Amal Unbound by Aisha Saeed (9780399544682)
Amal loves going to school in her small Pakistani village. She plans on becoming a teacher herself one day. But after her mother gives birth to a fifth daughter, her mother slumps into postpartum depression. Amal, as the eldest daughter, has to stop attending school to take care of the household. Thanks to her younger sister, Amal manages to keep on learning. But then Amal talks back to the son of the corrupt politician and landlord who runs their village. Amal is taken from her family and forced to work in his household as a servant to work off the debt. As Amal comes to terms with this abrupt change in her life, she has to figure out how to navigate being a servant in a grand house filled with secrets. Now Amal has to discover how connections with others could be the key to unlocking her future once again.
Saeed brings the setting of a small Pakistani village to vivid life in this novel for young people. From the paths to get to her home to the crowded schoolroom to the bustling village market, all demonstrate a warmth and strong community. That is beautifully contrasted with the setting of the grand home where Amal works in indentured servitude. It is a house that is chilly with deceit and secrecy.
Amal is a great heroine, dedicated to reading and learning as much as she can. She is also inventive and formulates solutions to the problems she encounters. At the same time, she also needs to learn to trust others, even those who may have betrayed her before.
A very readable book that invites readers into rural Pakistan and the dangers of corruption and debt. Appropriate for ages 10-13.
Reviewed from ARC provided by Nancy Paulsen Books.
Moxie by Jennifer Mathieu (9781626726352)
Vivian hates her high school with its focus on football, a culture where the football players are kings and can do no wrong, and being harassed in the hallways. Inspired by a box of her mother’s mementos, Vivian who has never broken a rule, decides to start her own zine called Moxie. The zine calls at first for simple things like putting stars and hearts on your hands in support of girls. Along the way, Vivian starts to date Seth, a boy who just moved to town and is different from the others at her school. She also makes other new friends, who are drawn together thanks to Moxie. Soon Moxie takes on a life of its own and other girls are forming events using the name. But when one of her best friends is assaulted by a football player and the school does nothing, Vivian gets angrier and Moxie grows even stronger.
Mathieu has created a novel that is filled with a rage that girls should be feeling. The novel talks directly about the apathy that fills high school life, the unchanging feel of assignments and classes, of riding it out until you can finally graduate and escape. She challenges that, showing that small acts of civil disobedience can create a movement, that girls have power if they take it and that fighting back works. It’s a message that is raw and important, one that takes moxie to live out.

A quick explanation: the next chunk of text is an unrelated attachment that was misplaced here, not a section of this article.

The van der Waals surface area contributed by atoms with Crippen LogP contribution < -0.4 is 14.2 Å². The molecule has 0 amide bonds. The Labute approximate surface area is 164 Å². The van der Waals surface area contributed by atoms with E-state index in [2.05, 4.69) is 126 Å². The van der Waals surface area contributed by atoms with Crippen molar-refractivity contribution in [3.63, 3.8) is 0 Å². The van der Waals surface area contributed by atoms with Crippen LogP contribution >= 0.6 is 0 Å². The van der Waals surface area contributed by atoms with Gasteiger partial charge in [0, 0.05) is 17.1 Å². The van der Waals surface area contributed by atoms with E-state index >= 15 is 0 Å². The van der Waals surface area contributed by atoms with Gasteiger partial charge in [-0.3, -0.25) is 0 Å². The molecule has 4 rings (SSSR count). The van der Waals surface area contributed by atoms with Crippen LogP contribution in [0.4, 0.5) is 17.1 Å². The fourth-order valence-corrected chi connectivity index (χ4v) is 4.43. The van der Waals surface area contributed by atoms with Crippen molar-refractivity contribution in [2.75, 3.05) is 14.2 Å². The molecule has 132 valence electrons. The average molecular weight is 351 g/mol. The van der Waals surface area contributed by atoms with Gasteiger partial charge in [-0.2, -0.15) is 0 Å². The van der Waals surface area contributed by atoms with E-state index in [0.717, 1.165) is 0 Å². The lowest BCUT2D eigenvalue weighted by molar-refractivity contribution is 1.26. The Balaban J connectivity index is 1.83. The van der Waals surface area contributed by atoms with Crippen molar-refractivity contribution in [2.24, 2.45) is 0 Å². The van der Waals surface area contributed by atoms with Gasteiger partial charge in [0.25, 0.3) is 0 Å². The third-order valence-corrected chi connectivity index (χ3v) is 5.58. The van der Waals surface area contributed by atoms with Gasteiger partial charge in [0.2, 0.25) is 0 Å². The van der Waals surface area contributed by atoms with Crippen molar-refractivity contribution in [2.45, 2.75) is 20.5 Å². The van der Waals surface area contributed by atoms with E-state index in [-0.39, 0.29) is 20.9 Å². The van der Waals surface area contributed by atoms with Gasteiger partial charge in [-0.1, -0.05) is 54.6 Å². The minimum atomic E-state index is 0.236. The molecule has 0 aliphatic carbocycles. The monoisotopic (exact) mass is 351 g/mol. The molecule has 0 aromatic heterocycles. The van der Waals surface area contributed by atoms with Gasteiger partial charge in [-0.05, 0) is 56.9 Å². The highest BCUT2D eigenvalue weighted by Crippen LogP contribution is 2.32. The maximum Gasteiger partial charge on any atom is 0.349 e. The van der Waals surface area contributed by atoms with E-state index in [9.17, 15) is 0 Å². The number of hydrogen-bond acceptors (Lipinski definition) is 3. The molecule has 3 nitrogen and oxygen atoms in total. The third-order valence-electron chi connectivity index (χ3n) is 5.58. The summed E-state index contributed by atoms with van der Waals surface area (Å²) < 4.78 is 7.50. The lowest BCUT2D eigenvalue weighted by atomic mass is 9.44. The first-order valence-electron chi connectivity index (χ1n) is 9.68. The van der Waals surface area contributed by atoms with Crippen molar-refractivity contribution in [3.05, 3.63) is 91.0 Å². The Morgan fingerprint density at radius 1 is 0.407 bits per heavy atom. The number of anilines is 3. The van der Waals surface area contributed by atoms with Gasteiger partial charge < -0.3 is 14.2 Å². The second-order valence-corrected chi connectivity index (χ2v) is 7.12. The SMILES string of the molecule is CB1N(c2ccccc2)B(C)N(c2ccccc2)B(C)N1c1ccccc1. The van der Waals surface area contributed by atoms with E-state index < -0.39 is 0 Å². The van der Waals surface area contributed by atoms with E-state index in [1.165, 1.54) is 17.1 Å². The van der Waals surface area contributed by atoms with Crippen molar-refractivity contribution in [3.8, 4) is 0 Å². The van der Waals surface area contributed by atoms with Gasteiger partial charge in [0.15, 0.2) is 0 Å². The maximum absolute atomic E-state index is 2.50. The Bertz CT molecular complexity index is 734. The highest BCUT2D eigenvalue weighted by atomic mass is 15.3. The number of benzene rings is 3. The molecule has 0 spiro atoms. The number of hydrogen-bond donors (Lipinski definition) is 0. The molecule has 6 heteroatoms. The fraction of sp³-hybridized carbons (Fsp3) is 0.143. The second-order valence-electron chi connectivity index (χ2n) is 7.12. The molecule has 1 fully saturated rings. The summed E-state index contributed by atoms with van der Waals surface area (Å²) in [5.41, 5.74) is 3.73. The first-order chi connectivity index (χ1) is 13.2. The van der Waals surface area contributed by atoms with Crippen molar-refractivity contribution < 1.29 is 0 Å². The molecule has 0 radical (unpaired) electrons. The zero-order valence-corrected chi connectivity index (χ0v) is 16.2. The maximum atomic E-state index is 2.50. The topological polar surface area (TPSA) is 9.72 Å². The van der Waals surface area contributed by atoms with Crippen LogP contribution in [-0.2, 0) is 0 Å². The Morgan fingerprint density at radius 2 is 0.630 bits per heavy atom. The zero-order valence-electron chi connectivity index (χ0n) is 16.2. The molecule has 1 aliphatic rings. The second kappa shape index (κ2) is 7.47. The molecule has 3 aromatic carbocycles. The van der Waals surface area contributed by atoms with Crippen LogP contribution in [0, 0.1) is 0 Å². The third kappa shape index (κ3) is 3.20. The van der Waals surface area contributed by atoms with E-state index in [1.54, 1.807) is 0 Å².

All of the characters in this novel are so fully formed and human. They make mistakes and learn from them. It’s a novel that celebrates that people can transform and get angry and that bravery can come from being part of a movement and insisting on being seen and heard. The book celebrates friendships of girls, new and old, and how those friendships can drift and change but still be strong in the end.
This book raises its voice for feminism and fighting back. It’s a book for all genders and all libraries. Appropriate for ages 13-17. (Reviewed from library copy.)
I Am Not a Number by Jenny Kay Dupuis and Kathy Kacer, illustrated by Gillian Newland (InfoSoup)
Based on the true story of the author’s grandmother, this picture book captures the experience of First Nations people in Canada being sent to boarding schools. Under threat of fines and jail time, First Nation parents were forced to give their children up to the government. When Irene is taken to her new home, she tries to never forget her real home, her parents and their way of life. Irene is called only by a number at the school and told to scrub the brown off of her skin. Her hair is cut off. She is punished when she speaks her native language by a nun burning her hands. Irene is eventually allowed to return home for the summer, where she continues to have nightmares of her time at school. Finally, her parents decide to hide the children rather than sending them back.